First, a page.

Resilience strategies for complex supply chains: Johnson & Johnson


From Dr. Paolo Trucco and Dr. Alessandra Negri.

Johnson & Johnson is a multinational organization in the health care sector, which manufactures medical devices and pharmaceutical products. Headquartered in New Jersey, it operates through more than 230 subsidiaries located in 60 countries. Its sales in 2016 amounted to €64,947 million, with an operating income of €19,803 million. The company,
which employs nearly 126,400 workers, was founded in 1886 by the Johnson brothers and for over 130 years it has been developing accessible, high quality and innovative products and services. Following its mission to help people live longer, healthier and happier lives, the company has high regards for its patients and consumers.

However, in 2010, quality and safety violations led to the shutdown of one of Johnson & Johnson’s manufacturing plants in Fort Washington, Pennsylvania, belonging to McNeil Consumer Healthcare, one of its subsidiaries producing Tylenol and other over-the-counter drugs. After an inspection, the US Food and Drug Administration accused the company of 20 violations, consisting of run down facilities, unclean equipment, unfit organizational processes, lack of trained employees and the presence of bacteria in containers used to transport goods. Due to such an unregulated business environment, some batches of Tylenol ended up having additional components that made the drug unsuitable and potentially dangerous for infants, forcing McNeil to recall it and to suspend production. In addition, the company failed to follow up on 46 consumer complaints received from June 2009 to April 2010 about the use of foreign materials and unusual odors or dark specks, which had previously determined a long series of recalls in those years. Given the scope of the problem, the shutdown lasted more than two years and cost the company over €900 million in lost sales. In this case, factors concerning both internal and external complexity drivers played a mitigating role in the incident.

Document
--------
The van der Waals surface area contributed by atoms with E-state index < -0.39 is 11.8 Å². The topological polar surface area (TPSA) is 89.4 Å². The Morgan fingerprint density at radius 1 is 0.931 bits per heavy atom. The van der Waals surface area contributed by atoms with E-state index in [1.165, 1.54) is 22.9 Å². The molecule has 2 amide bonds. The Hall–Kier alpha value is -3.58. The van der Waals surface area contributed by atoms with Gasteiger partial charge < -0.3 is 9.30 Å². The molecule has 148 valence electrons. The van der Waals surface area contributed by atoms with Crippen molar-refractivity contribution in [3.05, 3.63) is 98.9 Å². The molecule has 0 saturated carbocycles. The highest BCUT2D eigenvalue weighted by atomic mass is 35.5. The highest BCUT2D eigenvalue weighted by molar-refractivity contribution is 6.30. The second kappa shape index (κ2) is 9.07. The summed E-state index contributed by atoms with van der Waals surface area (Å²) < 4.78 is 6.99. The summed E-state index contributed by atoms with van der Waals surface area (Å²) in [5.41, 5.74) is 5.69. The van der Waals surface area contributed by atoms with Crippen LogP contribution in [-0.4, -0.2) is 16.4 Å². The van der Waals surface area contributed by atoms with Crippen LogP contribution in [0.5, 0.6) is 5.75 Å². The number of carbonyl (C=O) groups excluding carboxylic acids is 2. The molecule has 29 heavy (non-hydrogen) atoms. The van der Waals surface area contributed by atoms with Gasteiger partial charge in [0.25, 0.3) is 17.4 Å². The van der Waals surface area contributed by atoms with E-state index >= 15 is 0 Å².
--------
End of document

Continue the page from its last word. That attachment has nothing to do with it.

Internally, Johnson & Johnson relied on other brands’ facilities that were able to relocate the affected products and return them to store shelves. In 2011 McNeil validated alternative sites and a modest amount of drugs could return to the market in the fourth quarter. A high number of facilities as well as the flexibility to divert production played a decisive role in this case. Externally, complexity positively affected collaboration. Hundreds of supply chain associates were involved in the effort to find an alternative supply and
to ramp up their production in the following period, in order to return drugs to the market. Therefore, many actors collaborated, leading to a resilient response of the company to the event.